|Photo Description: Royal Albert Hall packed full for the Last Night of the Proms|
We all got in just before it started, I said hello to a fellow wheelchair user that we often see at these events, and settled into our seats. I really enjoy this particular tradition. We don't see our friends often enough so the Proms is both a reason and an excuse to get together. We have lunch, then we gorge on the music and the atmosphere.
I am not the classical music enthusiast that some of the others are. I enjoy it, but am not rapsodized by it in the way, say, Joe is, so for me, the Proms is perfect as it's kind of like a classical variety show - there's something for every taste. This year, though, I was truly swept away by the music.
There are things that are going on in my life that are pulling my heart and my mind and my attention in such a way that I feel, often, distracted and disorganized. Grief. Anxiety. Excitement. Annoyance. Frustration. Hopefulness. Anticipation. Worry. Anger. Joyousness. Pride. Devastation. All of these emotions jockey for prominence and sometimes I fell tossed from one to another as if my emotions are playing catch with my soul. I manage to stay on top of things by a sheer act of will. On top of all that my disability is changing slightly and I'm having to focus a bit more on things that I thought had been resolved. All of these things individually are minor - but when combined together is overwhelming at times.
Then this 23 year old kid, Benjamin Grosvenor, walked on to the stage and played Shostakovich’s 2nd Piano Concerto, something I've never heard of before, and something that I would have joked about with Joe - couldn't composers who wrote pieces with thousands of note come up with an actual NAME for what they wrote? Anyways the piece was unutterably beautiful.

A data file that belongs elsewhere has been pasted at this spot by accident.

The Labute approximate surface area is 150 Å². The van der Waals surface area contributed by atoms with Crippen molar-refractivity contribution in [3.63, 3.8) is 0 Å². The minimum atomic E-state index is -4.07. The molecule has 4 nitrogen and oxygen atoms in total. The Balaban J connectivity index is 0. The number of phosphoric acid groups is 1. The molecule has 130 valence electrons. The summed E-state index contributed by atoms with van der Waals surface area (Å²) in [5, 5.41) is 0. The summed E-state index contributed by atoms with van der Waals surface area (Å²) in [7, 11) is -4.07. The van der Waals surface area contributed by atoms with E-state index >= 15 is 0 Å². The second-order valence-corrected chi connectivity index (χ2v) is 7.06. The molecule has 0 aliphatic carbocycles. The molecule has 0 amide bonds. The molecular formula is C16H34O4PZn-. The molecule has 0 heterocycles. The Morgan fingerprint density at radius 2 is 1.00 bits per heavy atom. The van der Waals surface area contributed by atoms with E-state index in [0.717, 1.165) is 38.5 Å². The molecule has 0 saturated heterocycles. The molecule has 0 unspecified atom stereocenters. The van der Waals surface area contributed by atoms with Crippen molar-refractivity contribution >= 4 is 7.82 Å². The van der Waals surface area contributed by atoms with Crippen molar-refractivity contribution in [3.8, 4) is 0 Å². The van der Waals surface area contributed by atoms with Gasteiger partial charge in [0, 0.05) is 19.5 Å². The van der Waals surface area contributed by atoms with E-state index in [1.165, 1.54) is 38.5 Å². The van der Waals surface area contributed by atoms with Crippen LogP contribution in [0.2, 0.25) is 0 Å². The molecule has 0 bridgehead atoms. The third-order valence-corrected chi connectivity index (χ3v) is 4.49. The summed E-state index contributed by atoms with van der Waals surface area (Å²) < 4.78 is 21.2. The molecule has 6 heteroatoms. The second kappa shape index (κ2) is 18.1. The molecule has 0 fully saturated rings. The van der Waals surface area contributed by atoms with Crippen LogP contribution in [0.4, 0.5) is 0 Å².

And for a moment.
I wasn't me anymore.
My life wasn't mine.
I was transported away from emotion and from to do lists and from worries and, mercifully, from hopes and dreams. It was as if the music came into my mind and pushed the furniture out of the way so that the pathway to my heart was clear again. It was wonderful to be able to be led to a place where I existed and didn't exist at the same time.
There were several other moments, in what I think was the best Proms we've seen, where I was fully engaged by the performances and by the atmosphere both there in Albert Hall and the theatre here in Toronto. The moments of escape from the 'daveness' of my life were so incredibly powerful.
As the camera panned the audience in other venues across the UK, I saw another fellow in a wheelchair, only one, who was with two women who were talking. He looked, like I think I looked when the Concerto played - as if ramps were being installed in his mind.
We hugged as we parted and went our separate ways. I felt ... ready.
And that's all I need.